We’ve all been there. The clock is ticking down to launch and the issues keep mounting.
Some issues are launch critical, but many of them could wait until after the site has been launched. Some are new features disguised as bugs. All of them, though, will delay the launch. And no matter where you sit on the project team, not launching on a deadline that you know you can meet can be extremely frustrating—especially when those delays can last months or even years. (Yes, I said years!)
Why are delayed launches bad?
Before we explore how to avoid unnecessary launch delays, let’s explore why delaying launches can be a problem. Maybe you need some convincing...
The biggest risk is that the developers and designers will forget what they’ve done and why they’ve done it. When you’re in the midst of building a complicated website, it’s challenging to remember why you made certain decisions along the way. But if you have to revisit something two or even three weeks later (not to mention months later), you might have forgotten that a changing a piece of code will actually affect three different components—not just the one you need to update. This leads to more bugs, more testing, and more delays.
Another critical factor in launching: morale. The project team has poured their time and energy into the project and delays deny them final gratification. Especially if they’ve done something cool on the project that they want to show friends, colleagues, or even prospective clients. But they can’t because the site hasn’t launched.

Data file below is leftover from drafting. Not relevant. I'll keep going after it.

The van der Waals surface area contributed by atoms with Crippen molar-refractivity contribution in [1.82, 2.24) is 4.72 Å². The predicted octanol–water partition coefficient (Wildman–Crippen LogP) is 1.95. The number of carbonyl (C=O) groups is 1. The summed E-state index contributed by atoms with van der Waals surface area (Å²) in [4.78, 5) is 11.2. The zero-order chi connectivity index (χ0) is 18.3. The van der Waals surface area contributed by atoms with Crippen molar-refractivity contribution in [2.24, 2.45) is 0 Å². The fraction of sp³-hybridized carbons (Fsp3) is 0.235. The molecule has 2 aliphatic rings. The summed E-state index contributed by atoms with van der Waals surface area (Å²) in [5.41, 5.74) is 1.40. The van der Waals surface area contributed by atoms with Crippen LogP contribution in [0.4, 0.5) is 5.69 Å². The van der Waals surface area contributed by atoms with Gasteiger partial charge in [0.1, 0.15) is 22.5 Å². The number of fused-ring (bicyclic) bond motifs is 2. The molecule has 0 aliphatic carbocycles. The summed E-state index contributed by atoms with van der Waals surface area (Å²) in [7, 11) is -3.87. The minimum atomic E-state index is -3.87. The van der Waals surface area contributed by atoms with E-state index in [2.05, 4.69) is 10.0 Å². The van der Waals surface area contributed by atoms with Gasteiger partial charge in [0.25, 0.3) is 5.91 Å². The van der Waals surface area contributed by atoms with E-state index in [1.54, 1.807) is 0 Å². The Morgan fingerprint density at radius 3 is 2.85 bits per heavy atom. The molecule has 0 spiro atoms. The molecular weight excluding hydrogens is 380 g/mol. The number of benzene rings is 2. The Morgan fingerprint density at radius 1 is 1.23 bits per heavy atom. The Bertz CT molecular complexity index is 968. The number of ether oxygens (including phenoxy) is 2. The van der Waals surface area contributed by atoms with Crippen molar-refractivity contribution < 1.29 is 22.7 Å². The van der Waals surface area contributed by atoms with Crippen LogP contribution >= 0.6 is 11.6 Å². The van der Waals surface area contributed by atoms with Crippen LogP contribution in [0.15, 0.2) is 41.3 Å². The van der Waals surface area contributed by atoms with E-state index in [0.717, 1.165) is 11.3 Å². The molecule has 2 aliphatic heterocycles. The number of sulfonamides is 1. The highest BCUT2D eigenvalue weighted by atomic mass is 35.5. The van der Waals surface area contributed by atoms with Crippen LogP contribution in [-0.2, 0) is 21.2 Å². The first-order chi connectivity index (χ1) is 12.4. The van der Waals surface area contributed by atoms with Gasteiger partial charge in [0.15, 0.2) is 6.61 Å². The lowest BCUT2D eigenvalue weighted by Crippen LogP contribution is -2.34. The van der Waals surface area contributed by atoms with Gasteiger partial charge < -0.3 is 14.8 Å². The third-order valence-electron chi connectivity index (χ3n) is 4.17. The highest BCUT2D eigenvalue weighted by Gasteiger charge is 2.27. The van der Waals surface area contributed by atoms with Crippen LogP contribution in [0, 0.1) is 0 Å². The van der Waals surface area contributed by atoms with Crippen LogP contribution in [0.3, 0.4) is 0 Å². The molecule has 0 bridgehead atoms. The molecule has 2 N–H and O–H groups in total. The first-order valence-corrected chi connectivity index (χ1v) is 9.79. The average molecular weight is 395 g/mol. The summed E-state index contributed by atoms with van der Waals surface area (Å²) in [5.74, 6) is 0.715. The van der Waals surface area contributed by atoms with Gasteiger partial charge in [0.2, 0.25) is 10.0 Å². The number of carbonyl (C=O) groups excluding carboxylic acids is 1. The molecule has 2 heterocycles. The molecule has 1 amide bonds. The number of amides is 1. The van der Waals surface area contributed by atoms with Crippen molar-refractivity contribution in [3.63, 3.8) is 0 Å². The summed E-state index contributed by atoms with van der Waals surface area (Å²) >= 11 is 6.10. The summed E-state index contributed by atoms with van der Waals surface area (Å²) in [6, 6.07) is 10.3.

Last, the project will nibble away at the project team’s time and focus. It’s hard to get into the groove on a new project when you need to spend a few hours a week updating an old project that just won’t launch! It’s the tetris problem of project management and the more of these little pieces you have lying around, the harder it is to effectively allocate resources—and the harder it is for those resources (aka people) to actually finish a task.
To delay or not to delay?
Despite all these issues, sometimes a launch delay is necessary. Maybe a feature is more complicated than you expected and the timeline needs to be adjusted. Or maybe an entire set of requirements were missed somewhere along the line—and those requirements are absolutely, 100% critical for project success. Any of these should be reasonable and limited delays as the problems outlined above still stand. The longer the delay, the bigger these issues become.
A few common problems that delay launches unnecessarily